Throughout the story, a hard line is drawn between androids and humans, but through the accounts of Deckard and Isidore, it certainly does not always appear that way. From the opening chapter, it can be seen that humans have become more and more desensitized to their emotions, something that, along with empathy, they uphold as a religion with Mercerism. Deckard constantly reiterates that androids cannot feel these emotions, commenting, “An android… could make no sense out of the fusion which took place routinely among followers of Mercerism,” but yet he relies on his mood organ simply to get out of bed in the morning and drag himself to work (Dick 21). Later, after Deckard has joined forces with Phil Resch, he questions how Resch can be a human when he kills Garland and Luba on the earliest suggestion of permission and with a subtle kind of enjoyment, even after Resch passes the Voigt-Kampff test (Dick 88). Deckard also reveals that he gives empathetic responses to female androids, buys a gift for Luba Luft with his own money, and even expresses to Resch that he was sexually attracted to Luba Luft in some capacity. To his surprise, Resch consoles Deckard, explaining to him he once felt the same way and saying, “You wanted to go to bed with a female type of android – nothing more, nothing less,”(Dick 87). The lines the dictate what is typically android or human behavior is obviously not as clear as it is made out to be by law enforcement agencies, empathy tests, and even bounty hunters like Deckard. Even the android called Garland, who in the same speech denies that androids possess any form of empathy, admits that they cooperate with one another in running a fake police agency on Mission Street (Dick 78). Later still, when Isidore meets Pris’ friends, Roy and Irmgard, he observes Pris crying and her and Irmgard embracing, and they then discuss the state of affairs as if all the androids care for one another, just like a group of humans (Dick 99).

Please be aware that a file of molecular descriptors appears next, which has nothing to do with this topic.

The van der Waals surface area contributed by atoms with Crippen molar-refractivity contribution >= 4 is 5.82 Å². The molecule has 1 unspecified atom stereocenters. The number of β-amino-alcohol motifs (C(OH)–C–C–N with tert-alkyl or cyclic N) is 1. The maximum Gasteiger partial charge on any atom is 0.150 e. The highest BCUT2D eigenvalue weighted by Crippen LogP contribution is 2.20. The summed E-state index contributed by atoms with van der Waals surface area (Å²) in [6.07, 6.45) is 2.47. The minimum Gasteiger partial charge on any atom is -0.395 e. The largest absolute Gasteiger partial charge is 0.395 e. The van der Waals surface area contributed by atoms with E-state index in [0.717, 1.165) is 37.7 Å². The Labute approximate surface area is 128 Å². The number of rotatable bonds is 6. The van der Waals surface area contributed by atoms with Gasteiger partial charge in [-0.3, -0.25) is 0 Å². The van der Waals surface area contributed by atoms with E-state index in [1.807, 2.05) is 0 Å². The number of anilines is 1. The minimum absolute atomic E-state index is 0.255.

As Deckard and Isidore’s experiences show, D.A.D.E.S. shows aspects of humanity from two different sides: the biological humans who are losing touch with themselves, and the androids that every day become more and more like “true” humans. The humans hold empathy in such high regard, they come to build a religion from it with Mercerism, while androids are concerned primarily with survival and logical thinking. Still, the androids come to learn to care for one another, showing that they too have the capacity to become “human”. The novel’s definition of humanity as being linked solely to empathy and emotions comes together with the Gothic horror of an android invasion and the intense radiation of a hellish Earth to meet Aldiss’ requirements for true science fiction, showing Phillip K. Dick as a “Grand Master” in his own right. 


Works Cited:

Dick, Philip K. Do Androids Dream of Electric Sheep? London: Millennium, 1999. Print.
"The Locus Index to Science Fiction Awards: Index of Literary Nominees." Locus Publications. Web. 16 Sept. 2013.

1 comment:

Adam said...

I read this the whole way through before commenting, which is a good sign. The paragraph structure seemed a little awkward - probably it needed a couple of them broken in different places.

You take a different direction from everyone (by chance, I'm reading yours at the end, so some variety is much appreciated) by focusing on Gothic=horror, which, while an oversimplification, is still productive.

You do two things well here, even if the structure could be improved. You show the horrific dimensions of the novel (which are downplayed, I think, by the fast-moving prose) well, and you do a good job of detailing the ways in which the firm barriers between android and human which are central to how humans (and even androids, in some ways) conceive of themselves inevitably collapse. This is all quite good, with detailed use of evidence.

You also connect these two threads: clearly you understand that the horror flows from the fact that
a) the values of this society demand that humanity must always be separate from android, and
b) they cannot, in fact, be separated - so the alien who we fear, hate and persecute is (in some sense) none other than ourselves.

This is well but imperfectly done - I think you get somewhat distracted by details of the horror, when what you're really doing is showing this fundamental contradiction. In particular, you could have clarified that fundamental contradiction at the end.

Also, there is room here for unpacking other parts of Aldiss' definition - either getting more technically into what the Gothic *is*, or getting into the "advanced but confused" state of knowledge, and how that relates to your argument.